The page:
The government of Ethiopia has imposed jail terms for internet posts that elicit unrest. The parliament passed this into law on Thursday, to prevent violence ahead of the 2020 elections. On the other hand, the United Nations opines that the bill will stifle free speech online.
The law permits up to $3000 (100000 Ethiopian Birr) and five years imprisonment for offenders. Anyone who creates or shares social media posts that result in violence or public disturbance will fall culprit in Ethiopia.
The authorities have been struggling to contain insurgency during elections. These measures were put in place as a result of the surge in ethnic violence in Ethiopia. Out of 320 members of the parliament present, 297 voted in favor of the bill, and only 23 people opposed. Those in opposition said that it violated the constitutional right to free speech.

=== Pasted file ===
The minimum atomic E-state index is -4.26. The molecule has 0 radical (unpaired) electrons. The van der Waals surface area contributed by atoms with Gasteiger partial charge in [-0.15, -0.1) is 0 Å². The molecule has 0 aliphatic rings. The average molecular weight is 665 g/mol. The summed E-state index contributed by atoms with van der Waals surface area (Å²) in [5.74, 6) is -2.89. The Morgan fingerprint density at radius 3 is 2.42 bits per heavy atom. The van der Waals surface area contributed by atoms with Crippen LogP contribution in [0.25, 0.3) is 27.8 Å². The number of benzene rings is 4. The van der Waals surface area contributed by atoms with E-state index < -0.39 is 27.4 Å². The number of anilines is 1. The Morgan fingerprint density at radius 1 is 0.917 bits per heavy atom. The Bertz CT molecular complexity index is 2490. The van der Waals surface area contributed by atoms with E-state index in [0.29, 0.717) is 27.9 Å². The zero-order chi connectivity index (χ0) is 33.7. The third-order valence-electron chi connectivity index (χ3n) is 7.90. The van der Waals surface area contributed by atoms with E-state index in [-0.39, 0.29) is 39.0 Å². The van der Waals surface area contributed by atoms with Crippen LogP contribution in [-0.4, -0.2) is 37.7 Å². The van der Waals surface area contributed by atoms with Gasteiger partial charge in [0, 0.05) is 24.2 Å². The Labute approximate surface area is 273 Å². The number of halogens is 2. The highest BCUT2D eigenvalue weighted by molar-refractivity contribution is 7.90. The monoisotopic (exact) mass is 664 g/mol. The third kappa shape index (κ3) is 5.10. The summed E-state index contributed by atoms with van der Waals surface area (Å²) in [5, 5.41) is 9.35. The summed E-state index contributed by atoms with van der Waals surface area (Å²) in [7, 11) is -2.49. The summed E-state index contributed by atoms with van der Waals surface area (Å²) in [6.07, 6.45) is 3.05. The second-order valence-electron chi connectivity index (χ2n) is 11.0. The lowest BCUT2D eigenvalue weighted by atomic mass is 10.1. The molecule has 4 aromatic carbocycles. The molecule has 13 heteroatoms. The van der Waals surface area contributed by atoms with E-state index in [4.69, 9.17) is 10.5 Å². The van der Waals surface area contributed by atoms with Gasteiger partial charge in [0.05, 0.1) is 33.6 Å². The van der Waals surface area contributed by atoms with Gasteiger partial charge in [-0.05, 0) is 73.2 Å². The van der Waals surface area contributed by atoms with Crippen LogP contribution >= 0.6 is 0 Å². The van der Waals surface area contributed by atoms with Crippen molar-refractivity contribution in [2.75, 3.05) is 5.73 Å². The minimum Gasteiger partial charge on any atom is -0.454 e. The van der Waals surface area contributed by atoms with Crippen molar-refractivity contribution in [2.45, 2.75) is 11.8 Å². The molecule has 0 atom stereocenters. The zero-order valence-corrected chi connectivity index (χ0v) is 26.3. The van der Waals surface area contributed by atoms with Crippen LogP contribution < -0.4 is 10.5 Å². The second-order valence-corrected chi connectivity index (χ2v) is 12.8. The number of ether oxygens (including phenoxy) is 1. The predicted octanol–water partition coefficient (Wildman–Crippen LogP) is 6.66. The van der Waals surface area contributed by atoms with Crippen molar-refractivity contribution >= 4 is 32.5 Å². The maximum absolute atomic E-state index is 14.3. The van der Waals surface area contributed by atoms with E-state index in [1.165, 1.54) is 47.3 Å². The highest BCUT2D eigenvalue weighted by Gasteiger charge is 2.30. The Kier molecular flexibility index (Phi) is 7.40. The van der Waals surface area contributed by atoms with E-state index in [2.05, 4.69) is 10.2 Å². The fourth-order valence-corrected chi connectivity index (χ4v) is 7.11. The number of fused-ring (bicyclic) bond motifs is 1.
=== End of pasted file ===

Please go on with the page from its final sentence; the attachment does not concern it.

The law was first endorsed by Prime Minister Abiy Ahmed and members of his cabinet in November 2019. The UN expressed concerns about it worsening the already high ethnic tension in the country. Other international right groups also say that it creates a legal means for the government to silence opponents.
Abiy promised that the 2020 election would be free and fair last year when he received the Nobel Peace Prize for reconciling Ethiopia with Eritrea.